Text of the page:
One of the characters in the Redskins’ locker room, Williams cracked that he appreciated the offer but politely declined it.

“I told him he can keep that,” he said with a chuckle. “He has not rubbed my leg. At no time will he touch my upper thigh.” 

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Here's a small example of Dwayne Haskins' leadership, as told by Matthew Berry

Here's a small example of Dwayne Haskins' leadership, as told by Matthew Berry

ESPN Fantasy Football expert Matthew Berry was at the NFLPA Rookie Premiere last weekend in Los Angeles, where he got the chance to interview the three Redskins rookies in attendance: Dwayne Haskins, Terry McLaurin, and Bryce Love. 

Berry, who was a guest of JP Finlay's on the Redskins Talk podcast on Thursday, has been a fan of the Burgundy and Gold since he was a kid, so he was eager to talk to three of the team's newest players and learn more about them.

It was during those interviews where Berry got a quick glimpse of a side of Haskins that now has Berry really excited.

"I thought what was really cool was... When I was interviewing McLaurin, Dwayne Haskins came in and interrupted the interview to give him some crap," he told Finlay. "It was really a wonderful moment to see. Obviously, they know each other very well from Ohio State, but just the fact that they felt comfortable enough and he wanted to come over and mess with him a little bit and have some fun, I was impressed with that."

Once Haskins left, Berry explained how he asked McLaurin about the interaction. Redskins fans will like McLaurin's answer.

"That's Dwayne, Dwayne is being a leader," McLaurin said, per Berry. 

Haskins did something similar to Love during Love's interview as well. Berry even caught up with Colts receiver Parris Campbell, who also played with the QB at Ohio State, to inquire about the 15th overall pick. 

"I asked him, 'Listen, I'm a diehard Redskins fan, what am I getting?'" Berry said. "He couldn't have been more effusive. 'You're not only getting a guy who puts the ball where you want it, but you're getting a leader. You're getting a guy who makes sure everyone in the huddle is included.'"

You can be skeptical of how much these little moments mean, and that's fair. Ultimately, how quickly Haskins picks up Jay Gruden's playbook and how accurate his arm turns out to be will factor more into his success in the NFL than being able to joke around a bit with some of his guys.

But you can also hope that these little moments are hints of a bigger personality and approach, a look into an athlete who can get a football team to buy into him. That's the side Berry is on.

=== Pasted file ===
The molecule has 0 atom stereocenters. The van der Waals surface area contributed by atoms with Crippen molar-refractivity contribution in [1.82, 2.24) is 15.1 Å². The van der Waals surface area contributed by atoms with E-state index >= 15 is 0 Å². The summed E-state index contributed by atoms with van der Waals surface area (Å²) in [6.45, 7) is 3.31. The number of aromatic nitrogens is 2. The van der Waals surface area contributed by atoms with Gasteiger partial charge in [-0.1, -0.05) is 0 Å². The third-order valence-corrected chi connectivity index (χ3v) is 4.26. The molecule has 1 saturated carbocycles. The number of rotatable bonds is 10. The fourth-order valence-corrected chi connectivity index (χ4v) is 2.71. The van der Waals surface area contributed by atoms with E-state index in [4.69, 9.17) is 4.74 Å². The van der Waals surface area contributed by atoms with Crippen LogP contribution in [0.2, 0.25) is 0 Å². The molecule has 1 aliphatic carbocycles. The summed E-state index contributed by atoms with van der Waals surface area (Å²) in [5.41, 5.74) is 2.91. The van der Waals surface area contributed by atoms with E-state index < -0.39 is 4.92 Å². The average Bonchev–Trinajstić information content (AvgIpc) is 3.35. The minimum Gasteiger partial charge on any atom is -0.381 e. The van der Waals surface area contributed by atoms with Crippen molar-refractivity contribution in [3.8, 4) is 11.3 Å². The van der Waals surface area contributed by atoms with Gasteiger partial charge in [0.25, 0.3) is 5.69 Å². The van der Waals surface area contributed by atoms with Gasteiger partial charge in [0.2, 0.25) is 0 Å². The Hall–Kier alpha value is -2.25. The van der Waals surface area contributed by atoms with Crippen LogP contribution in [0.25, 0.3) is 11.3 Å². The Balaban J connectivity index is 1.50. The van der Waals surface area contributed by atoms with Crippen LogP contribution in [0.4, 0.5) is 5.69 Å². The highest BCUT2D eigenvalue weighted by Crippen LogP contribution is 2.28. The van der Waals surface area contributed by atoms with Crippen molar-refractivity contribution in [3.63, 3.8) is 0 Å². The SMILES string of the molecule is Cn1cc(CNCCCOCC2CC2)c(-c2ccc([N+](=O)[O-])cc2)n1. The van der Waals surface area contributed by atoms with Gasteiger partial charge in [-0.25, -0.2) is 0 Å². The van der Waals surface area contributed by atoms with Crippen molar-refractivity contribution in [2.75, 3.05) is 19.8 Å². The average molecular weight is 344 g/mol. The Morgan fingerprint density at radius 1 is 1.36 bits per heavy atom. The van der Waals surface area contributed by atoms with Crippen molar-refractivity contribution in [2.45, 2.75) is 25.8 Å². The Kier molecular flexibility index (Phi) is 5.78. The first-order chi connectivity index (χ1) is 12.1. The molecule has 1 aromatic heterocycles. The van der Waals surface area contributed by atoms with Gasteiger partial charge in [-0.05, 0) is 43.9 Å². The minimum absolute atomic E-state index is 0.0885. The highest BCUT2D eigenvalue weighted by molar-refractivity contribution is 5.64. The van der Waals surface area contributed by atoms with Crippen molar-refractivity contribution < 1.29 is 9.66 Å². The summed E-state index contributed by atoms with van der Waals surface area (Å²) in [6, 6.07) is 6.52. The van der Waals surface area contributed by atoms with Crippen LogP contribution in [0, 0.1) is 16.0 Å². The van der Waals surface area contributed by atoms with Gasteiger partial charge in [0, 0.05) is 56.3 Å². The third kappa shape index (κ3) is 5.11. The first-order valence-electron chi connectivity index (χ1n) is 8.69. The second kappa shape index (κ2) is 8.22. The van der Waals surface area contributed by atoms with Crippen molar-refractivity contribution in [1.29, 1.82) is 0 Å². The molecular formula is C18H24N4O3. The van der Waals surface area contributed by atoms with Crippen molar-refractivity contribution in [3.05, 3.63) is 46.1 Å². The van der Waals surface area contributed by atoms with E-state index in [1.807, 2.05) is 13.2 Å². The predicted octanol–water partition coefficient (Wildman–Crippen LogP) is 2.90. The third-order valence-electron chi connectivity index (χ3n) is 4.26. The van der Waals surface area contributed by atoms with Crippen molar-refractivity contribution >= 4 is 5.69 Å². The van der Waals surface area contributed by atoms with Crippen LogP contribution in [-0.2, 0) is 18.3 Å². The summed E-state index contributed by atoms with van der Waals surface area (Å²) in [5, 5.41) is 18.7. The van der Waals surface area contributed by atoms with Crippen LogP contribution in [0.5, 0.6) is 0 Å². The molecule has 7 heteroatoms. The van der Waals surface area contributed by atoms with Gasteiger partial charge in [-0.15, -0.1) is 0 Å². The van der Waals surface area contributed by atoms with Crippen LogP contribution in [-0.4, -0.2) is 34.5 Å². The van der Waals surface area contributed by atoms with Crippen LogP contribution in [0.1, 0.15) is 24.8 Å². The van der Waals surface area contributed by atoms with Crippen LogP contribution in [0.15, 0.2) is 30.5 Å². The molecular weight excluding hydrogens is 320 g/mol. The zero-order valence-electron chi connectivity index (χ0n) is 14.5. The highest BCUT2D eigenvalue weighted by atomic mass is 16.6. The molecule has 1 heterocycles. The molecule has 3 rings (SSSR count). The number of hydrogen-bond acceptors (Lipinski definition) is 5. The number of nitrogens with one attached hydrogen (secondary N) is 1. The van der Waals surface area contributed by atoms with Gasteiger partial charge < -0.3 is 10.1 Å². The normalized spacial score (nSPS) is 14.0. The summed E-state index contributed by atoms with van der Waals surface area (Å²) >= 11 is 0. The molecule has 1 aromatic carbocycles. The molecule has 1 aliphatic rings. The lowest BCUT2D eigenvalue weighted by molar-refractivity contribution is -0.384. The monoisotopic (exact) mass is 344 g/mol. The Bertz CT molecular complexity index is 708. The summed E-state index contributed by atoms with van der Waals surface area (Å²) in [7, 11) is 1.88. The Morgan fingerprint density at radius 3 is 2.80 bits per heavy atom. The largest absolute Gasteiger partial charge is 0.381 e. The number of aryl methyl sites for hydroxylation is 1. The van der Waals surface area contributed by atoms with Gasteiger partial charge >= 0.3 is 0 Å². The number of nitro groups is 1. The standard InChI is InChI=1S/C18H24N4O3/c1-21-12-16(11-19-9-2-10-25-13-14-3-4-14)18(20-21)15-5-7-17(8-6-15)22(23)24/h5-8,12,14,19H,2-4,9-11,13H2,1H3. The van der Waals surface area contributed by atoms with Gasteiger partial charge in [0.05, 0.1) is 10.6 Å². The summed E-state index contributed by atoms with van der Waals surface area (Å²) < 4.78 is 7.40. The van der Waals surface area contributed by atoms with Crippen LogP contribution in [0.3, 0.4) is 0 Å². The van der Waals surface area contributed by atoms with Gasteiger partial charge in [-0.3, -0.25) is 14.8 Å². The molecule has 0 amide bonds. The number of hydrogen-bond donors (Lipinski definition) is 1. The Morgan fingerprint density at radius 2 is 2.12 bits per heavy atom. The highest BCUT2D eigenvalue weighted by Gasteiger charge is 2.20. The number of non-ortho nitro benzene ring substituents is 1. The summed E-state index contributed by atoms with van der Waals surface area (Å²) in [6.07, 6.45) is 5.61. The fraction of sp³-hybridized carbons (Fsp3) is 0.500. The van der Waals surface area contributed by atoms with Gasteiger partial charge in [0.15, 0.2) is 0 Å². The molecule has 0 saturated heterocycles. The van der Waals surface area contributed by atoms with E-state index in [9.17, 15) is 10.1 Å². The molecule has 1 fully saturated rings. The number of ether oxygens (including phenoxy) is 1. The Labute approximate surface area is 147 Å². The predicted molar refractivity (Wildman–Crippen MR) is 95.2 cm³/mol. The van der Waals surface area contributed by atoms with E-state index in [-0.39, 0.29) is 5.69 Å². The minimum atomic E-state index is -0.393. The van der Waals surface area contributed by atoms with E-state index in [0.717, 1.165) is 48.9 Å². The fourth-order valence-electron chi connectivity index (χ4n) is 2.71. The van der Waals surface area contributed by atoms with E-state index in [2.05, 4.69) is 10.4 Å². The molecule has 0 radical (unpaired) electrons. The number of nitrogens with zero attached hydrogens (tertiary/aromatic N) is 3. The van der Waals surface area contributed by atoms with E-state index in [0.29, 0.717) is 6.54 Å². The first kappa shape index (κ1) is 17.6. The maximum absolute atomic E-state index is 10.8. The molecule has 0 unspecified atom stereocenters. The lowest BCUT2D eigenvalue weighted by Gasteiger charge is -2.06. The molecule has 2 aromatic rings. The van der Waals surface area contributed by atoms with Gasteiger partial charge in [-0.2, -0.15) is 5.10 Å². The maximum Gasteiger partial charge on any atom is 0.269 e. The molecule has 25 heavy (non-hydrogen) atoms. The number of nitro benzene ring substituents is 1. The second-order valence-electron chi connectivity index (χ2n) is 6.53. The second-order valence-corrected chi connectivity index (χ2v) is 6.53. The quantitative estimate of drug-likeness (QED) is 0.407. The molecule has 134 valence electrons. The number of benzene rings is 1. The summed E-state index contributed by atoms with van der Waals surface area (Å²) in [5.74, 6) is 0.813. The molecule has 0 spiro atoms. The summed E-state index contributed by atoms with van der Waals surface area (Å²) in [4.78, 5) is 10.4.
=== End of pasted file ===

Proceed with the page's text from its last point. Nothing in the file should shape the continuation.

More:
"I thought that was really cool, and just showed somebody who's very comfortable in the leadership position and who's trying to be inclusive of everyone," he said. "It's early in the process, but I have yet to hear somebody on or off the record say something bad about Dwayne Haskins."

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After viral 2018 scuffle, Taylor Lewan offers to make peace with Josh Norman

After viral 2018 scuffle, Taylor Lewan offers to make peace with Josh Norman

Redskins cornerback Josh Norman and Titans tackle Taylor Lewan got into a widely-discussed altercation after Washington's Week 16 loss to Tennesse last season.

But on Thursday, Lewan said he's finally ready to let bygones be bygones. 

Lewan tweeted he wants Norman to come on the "Bussin' With The Boys" podcast he co-hosts with former Redskins linebacker Will Compton to "settle our differences."

Judging by what happened last December, there are plenty of differences: Norman threw his helmet at Lewan after the latter approached him, Lewan later accusing Norman of trying to hurt Titans running back Derrick Henry.

"I'm not worried about Josh Norman, man," Lewan told reporters after the incident. "I'm an offensive lineman, he's a [defensive back]. I don't know who that is."

"I was pissed. He was trying to hurt Derrick [Henry]. That's BS. That’s not the way football’s supposed to be played, man. It’s not our fault you’re not relevant anymore."

"Why would you come to another man's sideline?" Norman said of the dust-up. "And then after you won a game, you pick fun at the player that is relevant. You go out of your way to come to his bench, his sideline, to go at him in that kind of way."

"We're not having it. We will not tolerate disrespect. That's zero tolerance for that. That was the ultimate disrespect. You just don't do that."

The incident happened months ago, so it's about time the pair made peace. And as an ex-Redskin and ex-Titan, perhaps Compton can help mend the fences. But if Norman does accept Lewan's invitation to come on the podcast, we might be in for even more verbal fireworks.